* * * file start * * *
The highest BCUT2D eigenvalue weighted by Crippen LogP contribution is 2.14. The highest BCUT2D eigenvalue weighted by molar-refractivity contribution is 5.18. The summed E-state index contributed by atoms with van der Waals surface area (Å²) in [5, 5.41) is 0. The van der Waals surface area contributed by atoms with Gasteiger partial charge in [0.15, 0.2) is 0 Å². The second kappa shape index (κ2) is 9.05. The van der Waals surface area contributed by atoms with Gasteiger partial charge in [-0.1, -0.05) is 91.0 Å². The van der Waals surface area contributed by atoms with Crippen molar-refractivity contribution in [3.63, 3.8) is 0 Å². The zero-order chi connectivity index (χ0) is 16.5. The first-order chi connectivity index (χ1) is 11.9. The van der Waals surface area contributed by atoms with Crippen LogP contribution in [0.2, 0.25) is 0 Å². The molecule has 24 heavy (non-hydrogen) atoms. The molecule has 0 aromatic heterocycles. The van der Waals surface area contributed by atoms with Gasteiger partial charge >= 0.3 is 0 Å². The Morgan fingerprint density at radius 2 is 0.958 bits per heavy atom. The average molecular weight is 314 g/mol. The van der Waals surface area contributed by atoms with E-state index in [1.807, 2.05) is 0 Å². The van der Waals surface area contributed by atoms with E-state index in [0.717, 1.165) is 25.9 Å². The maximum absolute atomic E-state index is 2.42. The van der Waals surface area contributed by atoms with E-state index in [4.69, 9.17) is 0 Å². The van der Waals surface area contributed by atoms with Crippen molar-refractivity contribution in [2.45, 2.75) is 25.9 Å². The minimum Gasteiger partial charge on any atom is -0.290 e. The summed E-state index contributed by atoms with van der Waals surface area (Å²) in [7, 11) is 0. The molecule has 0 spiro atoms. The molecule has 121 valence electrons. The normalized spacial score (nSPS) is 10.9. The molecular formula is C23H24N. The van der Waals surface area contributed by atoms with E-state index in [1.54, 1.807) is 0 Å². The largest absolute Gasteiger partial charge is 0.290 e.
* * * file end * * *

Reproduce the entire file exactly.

The highest BCUT2D eigenvalue weighted by Crippen LogP contribution is 2.14. The highest BCUT2D eigenvalue weighted by molar-refractivity contribution is 5.18. The summed E-state index contributed by atoms with van der Waals surface area (Å²) in [5, 5.41) is 0. The van der Waals surface area contributed by atoms with Gasteiger partial charge in [0.15, 0.2) is 0 Å². The second kappa shape index (κ2) is 9.05. The van der Waals surface area contributed by atoms with Gasteiger partial charge in [-0.1, -0.05) is 91.0 Å². The van der Waals surface area contributed by atoms with Crippen molar-refractivity contribution in [3.63, 3.8) is 0 Å². The zero-order chi connectivity index (χ0) is 16.5. The first-order chi connectivity index (χ1) is 11.9. The van der Waals surface area contributed by atoms with Crippen LogP contribution in [0.2, 0.25) is 0 Å². The molecule has 24 heavy (non-hydrogen) atoms. The molecule has 0 aromatic heterocycles. The van der Waals surface area contributed by atoms with Gasteiger partial charge >= 0.3 is 0 Å². The Morgan fingerprint density at radius 2 is 0.958 bits per heavy atom. The average molecular weight is 314 g/mol. The van der Waals surface area contributed by atoms with E-state index in [1.807, 2.05) is 0 Å². The van der Waals surface area contributed by atoms with E-state index in [0.717, 1.165) is 25.9 Å². The maximum absolute atomic E-state index is 2.42. The van der Waals surface area contributed by atoms with E-state index in [4.69, 9.17) is 0 Å². The van der Waals surface area contributed by atoms with Crippen molar-refractivity contribution in [2.45, 2.75) is 25.9 Å². The minimum Gasteiger partial charge on any atom is -0.290 e. The summed E-state index contributed by atoms with van der Waals surface area (Å²) in [7, 11) is 0. The molecule has 0 spiro atoms. The molecule has 121 valence electrons. The normalized spacial score (nSPS) is 10.9. The molecular formula is C23H24N. The van der Waals surface area contributed by atoms with E-state index in [1.54, 1.807) is 0 Å². The largest absolute Gasteiger partial charge is 0.290 e.